EFFICIENCY MONITORS BPM monitoring products are essentially computerized versions of the 1950s efficiency consultant who would stand next to the assembly line staring at a stopwatch through "Coke-bottle" glasses. A monitoring product uses built-in application programming interfaces to connect with each of the systems a company uses for a particular process (for instance, tracking an order from the time it's placed to when it ships), and then monitors the process for inefficiencies. A company may discover that there is a consistent 12-hour lag between the time a product is placed in the shipping queue and when it actually ships. Then it's up to the company to figure out a solution. (Maybe it hires an extra loading dock worker or invests in load-scheduling software.) Monitoring software can also be used to keep tabs on a process and send out alerts when the correct process isn't being followed.

Canadian mutual fund company AIC used BPM monitoring software from Sajus to speed up its process for updating clients' accounts whenever there is a transaction. AIC is Canada's largest privately held mutual fund company with approximately $US12 billion in assets under management.

Traditionally, customer transactions would sit in a queue on the mainframe, waiting for a nightly update to AIC's shareholder management system. That meant AIC financial advisers were not able to see the most recent transactions when they logged on to AIC's Web-based customer portfolio management system.

CIO Joe Sferrazza thought the advisers should have this information, so he built a Web service that updates the client's account in real time on the customer portfolio management system that the advisers use. The mainframe is still updated nightly, and the client's account information in the portfolio management system is rectified against the master database on the mainframe.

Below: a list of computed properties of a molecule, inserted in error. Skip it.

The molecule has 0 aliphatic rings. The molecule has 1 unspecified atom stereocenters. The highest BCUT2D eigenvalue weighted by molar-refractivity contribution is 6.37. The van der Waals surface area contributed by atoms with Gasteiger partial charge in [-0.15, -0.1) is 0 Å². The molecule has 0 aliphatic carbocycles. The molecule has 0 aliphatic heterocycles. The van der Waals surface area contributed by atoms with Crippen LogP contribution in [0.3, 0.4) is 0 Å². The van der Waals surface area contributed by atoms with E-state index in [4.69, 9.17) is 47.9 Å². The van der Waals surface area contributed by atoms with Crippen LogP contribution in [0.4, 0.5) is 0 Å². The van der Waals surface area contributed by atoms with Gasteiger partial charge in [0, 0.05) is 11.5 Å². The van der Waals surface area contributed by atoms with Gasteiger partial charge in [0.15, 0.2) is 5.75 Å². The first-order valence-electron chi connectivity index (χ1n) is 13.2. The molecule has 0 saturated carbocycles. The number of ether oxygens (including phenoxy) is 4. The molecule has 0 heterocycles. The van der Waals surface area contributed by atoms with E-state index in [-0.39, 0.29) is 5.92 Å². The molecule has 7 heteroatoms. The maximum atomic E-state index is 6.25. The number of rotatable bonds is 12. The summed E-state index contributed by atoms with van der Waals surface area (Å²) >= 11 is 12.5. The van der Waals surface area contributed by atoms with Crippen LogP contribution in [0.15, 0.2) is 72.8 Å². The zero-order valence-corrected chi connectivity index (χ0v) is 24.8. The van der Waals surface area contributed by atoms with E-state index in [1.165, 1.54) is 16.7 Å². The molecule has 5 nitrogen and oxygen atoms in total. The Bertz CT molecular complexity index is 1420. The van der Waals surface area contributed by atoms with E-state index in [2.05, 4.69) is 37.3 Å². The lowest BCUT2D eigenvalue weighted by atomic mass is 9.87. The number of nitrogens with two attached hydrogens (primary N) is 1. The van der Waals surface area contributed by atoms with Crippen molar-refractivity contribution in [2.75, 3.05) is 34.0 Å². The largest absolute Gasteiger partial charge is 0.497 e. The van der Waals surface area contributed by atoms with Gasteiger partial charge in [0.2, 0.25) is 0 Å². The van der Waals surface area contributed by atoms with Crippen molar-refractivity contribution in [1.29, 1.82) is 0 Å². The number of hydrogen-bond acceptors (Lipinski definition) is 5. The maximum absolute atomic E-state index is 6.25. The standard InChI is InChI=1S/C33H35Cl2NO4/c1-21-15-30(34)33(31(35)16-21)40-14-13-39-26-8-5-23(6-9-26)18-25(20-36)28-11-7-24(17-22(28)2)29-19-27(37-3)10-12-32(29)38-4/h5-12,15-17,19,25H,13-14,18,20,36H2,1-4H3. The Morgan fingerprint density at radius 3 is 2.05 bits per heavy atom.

Sferrazza uses the Sajus software to make sure that all of this goes off without a hitch. The BPM software monitors the process and when it spots a problem it sends an alert to the appropriate person to fix it, rather than waiting for a person to detect the glitch the next time they look at the customer's portfolio. Without the built-in monitoring, Sferrazza would have no guarantee that the automated processes are being properly executed.

WORKFLOW SOFTWARE Another variation on the BPM theme is the workflow-based product. These systems automate some parts of a business process and direct some tasks in the business process to people, assuring that the process is followed. For example, a workflow BPM system won't let a sales rep open a new account before the system confirms that the client doesn't already have an existing one. The trick to using BPM software to automate and enforce a business process workflow is that the people who will use the system have to come up with a detailed map of the processes that they want the system to follow and enforce. Therefore, the new system is only going to be as good as the processes that it automates. American National Insurance Company (ANICO) used BPM workflow software to improve service in its call centres. In the mid- to late-1990s, ANICO's call centres experienced high drop rates and high customer frustration levels in part because the information that agents needed was hard to access. For example, in the health insuranc e division, a customer's personal information, HMO information and policy administration details were stored in multiple legacy systems. "Our [agents] were navigating multiple systems while trying to keep someone on the phone," explains Gary Kirkham, the company's vice president and director of the planning and support division.

In 1998, Kirkham began installing a workflow/BPM system that would guide call centre employees through these systems and give them a logical process to follow. The system automatically extracts information from each of the legacy systems and delivers it to agents through a common user interface.

Before Kirkham could automate anything, though, the call centre employees had to come up with a completely new business process model. While Kirkham met extensively with the call centre workers to explain the project (how it would change the way they served customers and why it was important to capture best practices), it wasn't his job to come up with and document these processes. That role fell to Zeb Miller, the company's assistant vice president for health administration. Kirkham jokes that it didn't hurt that Miller is 200cm and 113kg.